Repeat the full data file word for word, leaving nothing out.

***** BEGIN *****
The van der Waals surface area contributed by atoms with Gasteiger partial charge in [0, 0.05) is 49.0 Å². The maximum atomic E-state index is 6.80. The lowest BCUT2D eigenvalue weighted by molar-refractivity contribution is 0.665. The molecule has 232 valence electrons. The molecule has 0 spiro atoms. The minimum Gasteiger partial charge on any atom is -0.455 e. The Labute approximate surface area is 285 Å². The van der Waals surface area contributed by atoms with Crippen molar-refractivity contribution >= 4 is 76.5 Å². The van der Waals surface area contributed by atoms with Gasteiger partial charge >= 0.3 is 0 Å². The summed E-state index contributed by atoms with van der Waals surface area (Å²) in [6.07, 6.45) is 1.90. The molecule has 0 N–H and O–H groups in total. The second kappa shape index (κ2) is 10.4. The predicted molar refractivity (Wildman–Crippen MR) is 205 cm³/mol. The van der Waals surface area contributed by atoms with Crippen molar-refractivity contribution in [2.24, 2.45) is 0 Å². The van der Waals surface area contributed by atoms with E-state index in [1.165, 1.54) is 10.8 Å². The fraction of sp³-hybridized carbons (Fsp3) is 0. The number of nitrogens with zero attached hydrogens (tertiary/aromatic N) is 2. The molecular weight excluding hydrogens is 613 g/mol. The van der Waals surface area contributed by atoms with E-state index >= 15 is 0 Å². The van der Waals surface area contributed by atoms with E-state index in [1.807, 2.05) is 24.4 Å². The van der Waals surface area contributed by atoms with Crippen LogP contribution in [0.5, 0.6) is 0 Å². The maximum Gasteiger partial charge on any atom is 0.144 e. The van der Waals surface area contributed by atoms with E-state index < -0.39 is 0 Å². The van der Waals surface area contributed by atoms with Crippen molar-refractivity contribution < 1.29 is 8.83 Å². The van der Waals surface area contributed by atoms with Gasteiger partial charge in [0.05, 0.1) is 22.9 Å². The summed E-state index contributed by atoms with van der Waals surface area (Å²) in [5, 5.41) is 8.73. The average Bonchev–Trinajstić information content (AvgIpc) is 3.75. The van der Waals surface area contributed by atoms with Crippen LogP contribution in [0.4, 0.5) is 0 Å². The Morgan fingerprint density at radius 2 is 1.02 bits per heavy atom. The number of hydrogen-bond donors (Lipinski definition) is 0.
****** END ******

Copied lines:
The van der Waals surface area contributed by atoms with Gasteiger partial charge in [0, 0.05) is 49.0 Å². The maximum atomic E-state index is 6.80. The lowest BCUT2D eigenvalue weighted by molar-refractivity contribution is 0.665. The molecule has 232 valence electrons. The molecule has 0 spiro atoms. The minimum Gasteiger partial charge on any atom is -0.455 e. The Labute approximate surface area is 285 Å². The van der Waals surface area contributed by atoms with Crippen molar-refractivity contribution >= 4 is 76.5 Å². The van der Waals surface area contributed by atoms with Gasteiger partial charge >= 0.3 is 0 Å². The summed E-state index contributed by atoms with van der Waals surface area (Å²) in [6.07, 6.45) is 1.90. The molecule has 0 N–H and O–H groups in total. The second kappa shape index (κ2) is 10.4. The predicted molar refractivity (Wildman–Crippen MR) is 205 cm³/mol. The van der Waals surface area contributed by atoms with Crippen molar-refractivity contribution in [2.24, 2.45) is 0 Å². The van der Waals surface area contributed by atoms with E-state index in [1.165, 1.54) is 10.8 Å². The fraction of sp³-hybridized carbons (Fsp3) is 0. The number of nitrogens with zero attached hydrogens (tertiary/aromatic N) is 2. The molecular weight excluding hydrogens is 613 g/mol. The van der Waals surface area contributed by atoms with E-state index >= 15 is 0 Å². The van der Waals surface area contributed by atoms with E-state index in [1.807, 2.05) is 24.4 Å². The van der Waals surface area contributed by atoms with Crippen LogP contribution in [0.5, 0.6) is 0 Å². The maximum Gasteiger partial charge on any atom is 0.144 e. The van der Waals surface area contributed by atoms with E-state index < -0.39 is 0 Å². The van der Waals surface area contributed by atoms with Crippen molar-refractivity contribution < 1.29 is 8.83 Å². The van der Waals surface area contributed by atoms with Gasteiger partial charge in [0.05, 0.1) is 22.9 Å². The summed E-state index contributed by atoms with van der Waals surface area (Å²) in [5, 5.41) is 8.73. The average Bonchev–Trinajstić information content (AvgIpc) is 3.75. The van der Waals surface area contributed by atoms with Crippen LogP contribution in [0.4, 0.5) is 0 Å². The Morgan fingerprint density at radius 2 is 1.02 bits per heavy atom. The number of hydrogen-bond donors (Lipinski definition) is 0.